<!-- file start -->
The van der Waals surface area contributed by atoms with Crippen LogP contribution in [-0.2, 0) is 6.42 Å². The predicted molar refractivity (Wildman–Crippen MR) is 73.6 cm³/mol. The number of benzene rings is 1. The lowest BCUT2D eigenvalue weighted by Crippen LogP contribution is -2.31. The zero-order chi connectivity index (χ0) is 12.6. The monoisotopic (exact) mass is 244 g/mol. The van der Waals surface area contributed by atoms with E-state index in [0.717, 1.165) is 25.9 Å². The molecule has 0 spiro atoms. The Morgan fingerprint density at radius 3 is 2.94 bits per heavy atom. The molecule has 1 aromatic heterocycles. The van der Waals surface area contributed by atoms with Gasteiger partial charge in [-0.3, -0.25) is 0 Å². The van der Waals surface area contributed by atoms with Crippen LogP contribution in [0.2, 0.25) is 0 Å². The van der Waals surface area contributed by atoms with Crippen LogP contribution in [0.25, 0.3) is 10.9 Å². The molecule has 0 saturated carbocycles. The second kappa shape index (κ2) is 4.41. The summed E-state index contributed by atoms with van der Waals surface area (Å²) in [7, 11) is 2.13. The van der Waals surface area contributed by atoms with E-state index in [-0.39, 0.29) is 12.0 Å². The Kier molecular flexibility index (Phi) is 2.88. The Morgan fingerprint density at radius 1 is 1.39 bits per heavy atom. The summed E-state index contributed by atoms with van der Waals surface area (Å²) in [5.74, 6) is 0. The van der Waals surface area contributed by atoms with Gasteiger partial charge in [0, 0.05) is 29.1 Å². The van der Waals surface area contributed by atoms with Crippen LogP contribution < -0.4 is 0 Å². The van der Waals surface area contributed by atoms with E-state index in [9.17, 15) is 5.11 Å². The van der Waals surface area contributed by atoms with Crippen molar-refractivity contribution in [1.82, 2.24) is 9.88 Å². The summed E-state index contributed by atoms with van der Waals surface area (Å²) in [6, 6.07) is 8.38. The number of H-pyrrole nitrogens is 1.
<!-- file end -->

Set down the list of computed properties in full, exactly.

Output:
The van der Waals surface area contributed by atoms with Crippen LogP contribution in [-0.2, 0) is 6.42 Å². The predicted molar refractivity (Wildman–Crippen MR) is 73.6 cm³/mol. The number of benzene rings is 1. The lowest BCUT2D eigenvalue weighted by Crippen LogP contribution is -2.31. The zero-order chi connectivity index (χ0) is 12.6. The monoisotopic (exact) mass is 244 g/mol. The van der Waals surface area contributed by atoms with E-state index in [0.717, 1.165) is 25.9 Å². The molecule has 0 spiro atoms. The Morgan fingerprint density at radius 3 is 2.94 bits per heavy atom. The molecule has 1 aromatic heterocycles. The van der Waals surface area contributed by atoms with Gasteiger partial charge in [-0.3, -0.25) is 0 Å². The van der Waals surface area contributed by atoms with Crippen LogP contribution in [0.2, 0.25) is 0 Å². The van der Waals surface area contributed by atoms with Crippen LogP contribution in [0.25, 0.3) is 10.9 Å². The molecule has 0 saturated carbocycles. The second kappa shape index (κ2) is 4.41. The summed E-state index contributed by atoms with van der Waals surface area (Å²) in [7, 11) is 2.13. The van der Waals surface area contributed by atoms with E-state index in [-0.39, 0.29) is 12.0 Å². The Kier molecular flexibility index (Phi) is 2.88. The Morgan fingerprint density at radius 1 is 1.39 bits per heavy atom. The summed E-state index contributed by atoms with van der Waals surface area (Å²) in [5.74, 6) is 0. The van der Waals surface area contributed by atoms with Gasteiger partial charge in [0, 0.05) is 29.1 Å². The van der Waals surface area contributed by atoms with Crippen LogP contribution < -0.4 is 0 Å². The van der Waals surface area contributed by atoms with E-state index in [9.17, 15) is 5.11 Å². The van der Waals surface area contributed by atoms with Crippen molar-refractivity contribution in [1.82, 2.24) is 9.88 Å². The summed E-state index contributed by atoms with van der Waals surface area (Å²) in [6, 6.07) is 8.38. The number of H-pyrrole nitrogens is 1.